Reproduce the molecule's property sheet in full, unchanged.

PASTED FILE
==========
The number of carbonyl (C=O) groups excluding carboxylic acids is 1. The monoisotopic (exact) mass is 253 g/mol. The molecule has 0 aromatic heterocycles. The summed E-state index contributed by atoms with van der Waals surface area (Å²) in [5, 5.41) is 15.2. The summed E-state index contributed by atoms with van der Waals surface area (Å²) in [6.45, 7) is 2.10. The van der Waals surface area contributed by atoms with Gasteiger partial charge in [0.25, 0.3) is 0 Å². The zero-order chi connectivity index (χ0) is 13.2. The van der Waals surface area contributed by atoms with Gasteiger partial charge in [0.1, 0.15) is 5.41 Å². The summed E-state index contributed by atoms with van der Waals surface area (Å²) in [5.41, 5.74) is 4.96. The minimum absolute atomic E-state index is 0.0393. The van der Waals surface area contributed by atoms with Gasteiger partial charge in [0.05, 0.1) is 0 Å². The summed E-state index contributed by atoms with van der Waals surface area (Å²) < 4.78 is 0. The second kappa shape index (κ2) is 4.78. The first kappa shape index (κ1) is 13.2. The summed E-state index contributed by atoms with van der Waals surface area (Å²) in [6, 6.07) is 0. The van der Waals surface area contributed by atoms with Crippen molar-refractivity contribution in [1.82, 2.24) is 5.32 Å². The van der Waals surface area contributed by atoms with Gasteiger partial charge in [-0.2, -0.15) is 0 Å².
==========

The number of carbonyl (C=O) groups excluding carboxylic acids is 1. The monoisotopic (exact) mass is 253 g/mol. The molecule has 0 aromatic heterocycles. The summed E-state index contributed by atoms with van der Waals surface area (Å²) in [5, 5.41) is 15.2. The summed E-state index contributed by atoms with van der Waals surface area (Å²) in [6.45, 7) is 2.10. The van der Waals surface area contributed by atoms with Gasteiger partial charge in [0.25, 0.3) is 0 Å². The zero-order chi connectivity index (χ0) is 13.2. The van der Waals surface area contributed by atoms with Gasteiger partial charge in [0.1, 0.15) is 5.41 Å². The summed E-state index contributed by atoms with van der Waals surface area (Å²) in [5.41, 5.74) is 4.96. The minimum absolute atomic E-state index is 0.0393. The van der Waals surface area contributed by atoms with Gasteiger partial charge in [0.05, 0.1) is 0 Å². The summed E-state index contributed by atoms with van der Waals surface area (Å²) < 4.78 is 0. The second kappa shape index (κ2) is 4.78. The first kappa shape index (κ1) is 13.2. The summed E-state index contributed by atoms with van der Waals surface area (Å²) in [6, 6.07) is 0. The van der Waals surface area contributed by atoms with Crippen molar-refractivity contribution in [1.82, 2.24) is 5.32 Å². The van der Waals surface area contributed by atoms with Gasteiger partial charge in [-0.2, -0.15) is 0 Å².